priori grounds. Removing "financial" distortions (convertibility restrictions 
and artificial debt term lengthening) appreciates the exchange rate, and
removing "real" distortions (compulsory savings and "incomeless" taxes) 
depreciates the exchange rate. 
To our results above we need to add some words of caution. Critical to our
results is the assumption that the issues posed by jurisdiction 
Simonsen,M. H. 1995. 30 Anos de Indexação. Rio de Janeiro: Editora da Fundação Getúlio 
North, D. 1981. Structure and Change in Economic History. New York: Norton. 
Modigliani, F., and R Sutch. 1982. Debt management and the term structure of interest 
rates. In A. Abel, ed., The Collected Papers of Franco Modigliani, vol. 1. Cambridge: MIT 
Kiyotaki, N., and J. Moore. 2001. Evil is the root of all money. Claredon Lectures I, 
November 26. Discussion Paper 110. Edinburgh School of Economics. 
Lamounier, B., and A. de Souza. 2002. As elites brasileiras e o desenvolvimento nacional: 
fatores de consenso e dissenso. São Paulo: Instituto de Estudos Econômicos, Sociais e 
Políticos de São Paulo. Available at: www.augurium.com.br/termometro.php.
Chapter 8: Credit, Interest, and Jurisdictional Uncertainty 
Jeanne, O. 2002. Why do emerging economies borrow in foreign currency. Prepared for 
the Inter-American Development Bank Conference on Currency and Maturity Mismatch-
ing: Redeeming Debt from Original Sin. Washington, DC, November 21-22. 
Keynes,J.M. 1963. Inflation and deflation. In Essays in Persuasion. NewYork: Norton. 
293 292 P. Arida, E. L. Bacha, and A. Lara-Resende 
paved by strengthening the prudential framework, limiting the scope of
capital controls in the transition phase, as well as setting proper international 
reserve requirements (see Arida 2003). A more stringent regulatory 
framework could reduce the bailout costs caused by excessive exposure of
financial intermediaries to maturities mismatch. The reduction of distorting
taxes could be achieved by adopting strict budget-balancing rules that are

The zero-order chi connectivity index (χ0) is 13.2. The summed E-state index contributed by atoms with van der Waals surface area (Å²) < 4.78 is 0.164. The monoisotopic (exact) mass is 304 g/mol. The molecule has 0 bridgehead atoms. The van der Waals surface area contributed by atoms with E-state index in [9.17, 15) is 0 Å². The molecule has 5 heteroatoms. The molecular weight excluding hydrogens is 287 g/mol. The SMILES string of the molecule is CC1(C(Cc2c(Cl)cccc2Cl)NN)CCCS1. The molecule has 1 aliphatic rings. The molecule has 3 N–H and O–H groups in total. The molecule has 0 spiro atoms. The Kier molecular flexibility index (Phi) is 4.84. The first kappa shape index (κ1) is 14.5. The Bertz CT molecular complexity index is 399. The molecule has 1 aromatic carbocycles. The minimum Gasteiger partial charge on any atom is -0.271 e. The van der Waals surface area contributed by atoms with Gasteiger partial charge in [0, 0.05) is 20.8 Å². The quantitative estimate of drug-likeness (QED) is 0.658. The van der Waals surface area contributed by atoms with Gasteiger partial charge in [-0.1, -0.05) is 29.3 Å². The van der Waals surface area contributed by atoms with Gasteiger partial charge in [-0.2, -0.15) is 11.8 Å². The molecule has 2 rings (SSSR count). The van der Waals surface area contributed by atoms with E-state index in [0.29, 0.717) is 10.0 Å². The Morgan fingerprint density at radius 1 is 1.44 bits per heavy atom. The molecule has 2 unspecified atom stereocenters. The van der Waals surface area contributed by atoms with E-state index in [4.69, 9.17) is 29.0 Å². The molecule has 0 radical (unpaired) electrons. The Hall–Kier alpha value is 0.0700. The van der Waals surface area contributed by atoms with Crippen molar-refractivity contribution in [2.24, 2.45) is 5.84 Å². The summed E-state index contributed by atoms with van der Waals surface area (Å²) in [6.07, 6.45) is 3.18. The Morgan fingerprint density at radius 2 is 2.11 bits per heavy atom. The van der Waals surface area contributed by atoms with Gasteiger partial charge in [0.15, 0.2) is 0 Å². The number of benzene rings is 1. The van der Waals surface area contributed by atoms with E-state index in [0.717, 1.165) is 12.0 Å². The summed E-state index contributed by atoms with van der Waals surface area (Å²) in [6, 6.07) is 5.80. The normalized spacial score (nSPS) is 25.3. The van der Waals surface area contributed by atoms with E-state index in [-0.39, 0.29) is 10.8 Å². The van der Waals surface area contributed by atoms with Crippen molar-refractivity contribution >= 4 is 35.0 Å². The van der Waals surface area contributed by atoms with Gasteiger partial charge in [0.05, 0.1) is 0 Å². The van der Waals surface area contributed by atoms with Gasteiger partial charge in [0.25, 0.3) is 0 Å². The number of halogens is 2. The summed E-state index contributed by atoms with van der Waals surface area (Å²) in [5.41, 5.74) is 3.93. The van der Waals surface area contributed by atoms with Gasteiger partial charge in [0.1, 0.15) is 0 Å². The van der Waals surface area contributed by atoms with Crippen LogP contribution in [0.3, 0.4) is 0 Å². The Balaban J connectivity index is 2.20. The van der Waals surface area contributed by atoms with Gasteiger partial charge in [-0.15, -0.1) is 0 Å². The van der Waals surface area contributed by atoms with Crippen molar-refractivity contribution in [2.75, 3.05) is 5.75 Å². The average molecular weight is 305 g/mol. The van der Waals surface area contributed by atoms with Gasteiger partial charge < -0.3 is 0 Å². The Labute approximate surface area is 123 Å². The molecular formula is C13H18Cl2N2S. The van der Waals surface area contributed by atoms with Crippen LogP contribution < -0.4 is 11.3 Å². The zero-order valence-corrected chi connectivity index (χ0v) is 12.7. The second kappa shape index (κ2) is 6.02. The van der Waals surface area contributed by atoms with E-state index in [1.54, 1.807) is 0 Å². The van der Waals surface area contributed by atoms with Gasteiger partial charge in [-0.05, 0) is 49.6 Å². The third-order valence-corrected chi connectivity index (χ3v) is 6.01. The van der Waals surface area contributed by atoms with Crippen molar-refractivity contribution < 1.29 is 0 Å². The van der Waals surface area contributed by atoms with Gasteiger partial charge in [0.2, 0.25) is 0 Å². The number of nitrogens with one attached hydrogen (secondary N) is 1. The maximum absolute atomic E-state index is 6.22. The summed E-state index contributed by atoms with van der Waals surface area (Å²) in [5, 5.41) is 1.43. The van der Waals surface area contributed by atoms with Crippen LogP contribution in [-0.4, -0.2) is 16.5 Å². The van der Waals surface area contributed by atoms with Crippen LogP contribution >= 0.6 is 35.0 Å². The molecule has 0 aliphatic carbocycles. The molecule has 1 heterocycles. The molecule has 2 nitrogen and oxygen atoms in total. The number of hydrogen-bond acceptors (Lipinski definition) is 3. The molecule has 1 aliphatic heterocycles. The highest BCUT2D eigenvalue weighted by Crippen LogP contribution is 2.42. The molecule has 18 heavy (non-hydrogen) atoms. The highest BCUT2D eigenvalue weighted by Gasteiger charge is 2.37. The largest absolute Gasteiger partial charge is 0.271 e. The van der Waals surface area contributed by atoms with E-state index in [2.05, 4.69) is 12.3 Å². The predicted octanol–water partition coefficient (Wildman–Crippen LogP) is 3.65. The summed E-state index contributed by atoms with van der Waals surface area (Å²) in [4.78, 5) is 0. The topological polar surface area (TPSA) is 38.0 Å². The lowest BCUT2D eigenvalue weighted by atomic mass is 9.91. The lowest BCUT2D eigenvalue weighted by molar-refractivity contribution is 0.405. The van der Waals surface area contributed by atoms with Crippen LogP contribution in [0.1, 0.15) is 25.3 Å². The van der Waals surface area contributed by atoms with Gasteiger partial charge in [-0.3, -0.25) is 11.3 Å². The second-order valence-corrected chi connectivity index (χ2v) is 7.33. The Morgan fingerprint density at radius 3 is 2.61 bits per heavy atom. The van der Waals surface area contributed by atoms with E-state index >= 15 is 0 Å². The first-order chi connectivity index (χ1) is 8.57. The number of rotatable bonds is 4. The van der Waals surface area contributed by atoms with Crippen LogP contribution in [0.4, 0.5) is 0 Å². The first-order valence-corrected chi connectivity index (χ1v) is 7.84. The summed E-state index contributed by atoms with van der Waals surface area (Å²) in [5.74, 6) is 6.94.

perceived as legally and politically viable. 
This work was presented in the seminar on Inflation Targeting and Debt: The 
Case of Brazil, joint1y sponsored by the Instituto de Estudos de Política 
Econômica da Casa das Garças, Departamento de Economia da Pontifícia 
Universidade Católica do Rio de Janeiro, and the World Bank. Rio de Janeiro, 
December 12-13, 2003. We are indebted for comments to Arminio Fraga, 
Arthur Candal, Dionisio Carneiro, Eduardo Gianetti da Fonseca, Elena Landau, 
Fabio de Oliveira Barbosa, Fernando Sotelino, Luiz Orenstein, and Marcio 
Garcia, as well as participants in seminars at Instituto Rio Branco, MIT Club of 
Brazil, and Universidade de São Paulo. 
Acemoglu, D., and S. Johnson. 2003. Unbundling institutions. NBER Working Paper 
9934. August. 
Afonso, J. R, and E. Araújo. 2004. Uma análise da carga tributária global estimada. 
Unpublished Technical Note. Available at www.joserobertoafonso.ecn.br. 
Amadeo, E., and J. M. Camargo. 1996. Instituições e o mercado de trabalho no Brasil. In 
J. M. Camargo, ed., Flexibilidade do Mercado de Trabalho no Brasil. Rio de Janeiro: 
Fundação Getúlio Vargas, pp. 47-94. 
Arida, P. 2003. Aspectos macroeconômicos da conversibilidade: O caso brasileiro. 
Available at www.iepecdg.com. 
BNDES. 2001. Informe-SF, n. 29. Available at: www.federativo.bndes.gov.br. 
Bodin de Moraes, P. 2003. Favelização da indústria: As conseqüências destruidoras da 
tributação ineficiente. O Estado de São Paulo, May 2. 
Eichengreen, B., and R. Hausmann. 1999. Exchange rates and financial fragility. 
Proceedings of the Seminar on New Challenges for Monetary Policy. Kansas City: 
Federal Reserve Board of Kansas City, pp. 329-68. 
Eichengreen, B., R. Hausmann, and U. Paniza. 2003. The pain of original sin. Available 
at: http://emlab.berkeley.edu/users/eichengr/research/ospainaug 21-03.pdf 
IBGE. 2004. Instituto Brasileiro de Geografia e Estatística, Contas Nacionais/Contas 
Econômicas Integradas-2002.

Crie agora seu perfil grátis para visualizar sem restrições.